Flatlander Faith

Apologetics from an Anabaptist perspective

My Jesus, I Love Thee

My Jesus, I love Thee, I know Thou art mine;
For Thee all the follies of sin I resign.
My gracious Redeemer, my Savior art Thou;
If ever I loved Thee, my Jesus, ’tis now.

I love Thee because Thou has first loved me,
And purchased my pardon on Calvary’s tree.
I love Thee for wearing the thorns on Thy brow;
If ever I loved Thee, my Jesus, ’tis now.

I’ll love Thee in life, I will love Thee in death,
And praise Thee as long as Thou lendest me breath;
And say when the death dew lies cold on my brow,
If ever I loved Thee, my Jesus, ’tis now.

In mansions of glory and endless delight,
I’ll ever adore Thee in heaven so bright;
I’ll sing with the glittering crown on my brow;
If ever I loved Thee, my Jesus, ’tis now.

William Ralph Featherston, 1864

These words were written by a teenager! Very little is known of William Ralph Featherston, except that he lived in Montreal, attended a Methodist church, wrote this poem at the age of 16 and died when he was 27. Adoniram Judson Gordon set the words to music in 1876 and it has become a much loved hymn. William Featherston did not live long enough to hear his words sung as hymn or to have any idea how many people would be inspired to a greater love of Jesus by his words.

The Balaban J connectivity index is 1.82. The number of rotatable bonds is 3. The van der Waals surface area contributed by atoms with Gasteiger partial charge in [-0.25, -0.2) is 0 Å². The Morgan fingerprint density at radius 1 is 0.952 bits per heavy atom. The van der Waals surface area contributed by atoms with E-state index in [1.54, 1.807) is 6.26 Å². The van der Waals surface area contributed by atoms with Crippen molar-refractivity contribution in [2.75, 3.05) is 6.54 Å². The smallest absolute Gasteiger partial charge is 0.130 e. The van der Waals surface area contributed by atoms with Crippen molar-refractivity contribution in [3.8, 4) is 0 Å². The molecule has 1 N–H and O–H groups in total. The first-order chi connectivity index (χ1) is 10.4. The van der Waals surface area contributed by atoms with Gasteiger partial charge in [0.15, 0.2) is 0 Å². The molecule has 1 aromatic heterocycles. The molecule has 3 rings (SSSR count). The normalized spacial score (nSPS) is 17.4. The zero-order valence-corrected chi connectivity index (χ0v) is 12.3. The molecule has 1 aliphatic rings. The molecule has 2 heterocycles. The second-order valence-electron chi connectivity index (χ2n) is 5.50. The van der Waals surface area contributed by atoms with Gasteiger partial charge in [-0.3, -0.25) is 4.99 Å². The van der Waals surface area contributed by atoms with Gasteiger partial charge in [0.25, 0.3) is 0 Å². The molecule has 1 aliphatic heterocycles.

4 responses to “My Jesus, I Love Thee

  1. Ed Warkentin January 3, 2021 at 06:09

    My favorite song.

  2. Ben Ginther January 10, 2021 at 16:37

    Featherstone’s second line was, “For Thee all the pleasures of sin I resign;”

    • Bob Goodnough January 10, 2021 at 17:24

      You may be right, but I have checked 8 print hymnals, 4 online hymnals and Wikipedia. The only one that says pleasures is hymnal.net. All the others say follies. Even if pleasures were the original, it appears that most everybody sings follies.

  3. Ben Ginther January 11, 2021 at 08:05

    Yes, it is true that we may never know whether “pleasures,” rather than “follies” is the author’s original.
    But I think of it this way, the alcoholic will speak of his drinking as foolish and the man smoking may say, Don’t ever get caught up in the foolishness of smoking. But it takes a man, whose heart God has touched, to testify to the pleasures of sin.
    Perhaps, Featherston was touched by the scripture that says Moses chose rather to suffer affliction with the people of God, than to enjoy the pleasures of sin for a season.

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